Tag Archives: accessibility

How do we know if we have the right blend? Some reflections on SQAA’s Future of Learning & Teaching event.⤴

from

I really enjoyed attending the SQAA The Future of Learning and Teaching: Planning and Delivery of Digitally Enhanced Blended Learning on 20 September in Glasgow. Here in Scotland, there is now a focus on developing approaches to learning, teaching and enhancement across tertiary education. You can read more about the work on developing a common approach here.

The event was very much focused on the learning and teaching aspects of the wider quality framework work. And, as the title suggests, exploring approaches to the planning and delivery of digitally enhanced blended learning.

Over the past year, SQAA have led a cross sectoral agency project around defining and delivering and inclusive digital/blended learning for across tertiary education. This is the first cross sector enhancement project, as well as the first cross agency one, including CDN, ES-HMIE, and sparqs. Thework includes Scottish universities and colleges.

The team shared the an outline of the research they have been undertaking to discover the current balance of delivery across the sector. They are using the terms f2f, hybrid, and online, but were very clear that they recognise that there are issues around definitions – or perhaps it is contextual use of definitions. Hybrid in particular has quite a range of practice interpretations. The overall aim is to establish what the current balance of delivery is across the sector. A key question the partners are hoping to address is how can institutions re-balance their provision to “get the blend right” for all students.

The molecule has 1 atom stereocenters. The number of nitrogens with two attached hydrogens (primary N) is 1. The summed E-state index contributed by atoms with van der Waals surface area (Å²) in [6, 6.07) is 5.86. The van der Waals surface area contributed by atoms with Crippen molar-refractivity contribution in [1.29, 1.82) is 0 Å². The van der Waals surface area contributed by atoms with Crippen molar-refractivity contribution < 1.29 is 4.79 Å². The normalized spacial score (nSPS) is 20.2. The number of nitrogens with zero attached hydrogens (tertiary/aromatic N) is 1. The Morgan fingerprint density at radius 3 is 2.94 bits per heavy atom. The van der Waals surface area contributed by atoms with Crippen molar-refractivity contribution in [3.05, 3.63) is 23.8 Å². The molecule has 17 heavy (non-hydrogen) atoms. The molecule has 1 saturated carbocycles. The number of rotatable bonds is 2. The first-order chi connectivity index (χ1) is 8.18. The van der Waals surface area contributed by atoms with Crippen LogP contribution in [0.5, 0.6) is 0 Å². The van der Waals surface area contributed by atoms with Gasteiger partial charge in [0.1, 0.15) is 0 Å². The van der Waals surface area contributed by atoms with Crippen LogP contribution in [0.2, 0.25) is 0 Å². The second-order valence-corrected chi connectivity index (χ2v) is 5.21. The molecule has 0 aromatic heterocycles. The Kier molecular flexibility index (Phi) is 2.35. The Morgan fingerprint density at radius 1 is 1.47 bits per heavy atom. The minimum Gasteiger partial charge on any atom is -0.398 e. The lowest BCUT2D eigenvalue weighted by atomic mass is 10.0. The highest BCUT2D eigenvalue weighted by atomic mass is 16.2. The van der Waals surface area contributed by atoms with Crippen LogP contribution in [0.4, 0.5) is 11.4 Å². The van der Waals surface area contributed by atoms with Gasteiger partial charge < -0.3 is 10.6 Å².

Using a mixed methods approach of desk research and interviews the team have been exploring 4 lines of enquiry with colleges and universities, namely: what they state they are offering, what learns want, what learners are experiencing and what does the evidence suggest is best for learning. A report with the initial research findings is due for publication soon.

The focus of this year is to establish the effects of different modes and to facilitate national conversations, around the theme of designing and delivering blended learning to improve leaner outcomes in a tertiary landscape. The meeting on Wednesday was the start of those conversations.

The team shared some of their early findings which included:

  • Need to focus on getting the blend right
  • All provision should be accessible and inclusive
  • Digital poverty is recognised and being addressed
  • Sense belonging key to learner engagement regardless of modality
  • Active and peer learning are essential
  • Learners and staff need clear, consistent info about what blended means
  • Ongoing promotion of digital literacies with a shift to pedagogical understanding for staff and learners
  • There are tensions between institutional estates and learning and teaching 
  • Institutions need to build in times and have a particular strategy for designing and delivering high quality blended learning

These findings resonated with the research Helen Beetham and I have been doing with Jisc around curriculum and learning design. In our recent “Beyond Blended” report we share our findings particularly around evolving understandings of the changing relationships of time, space and place of learning post pandemic. In terms of tensions between estates and learning and teaching, we have recognised this and have developed a series of strategic lenses one of which is focused on use of space. These lenses provide a series of prompts which we hope will foster richer, curriculum focused discussion between stakeholders.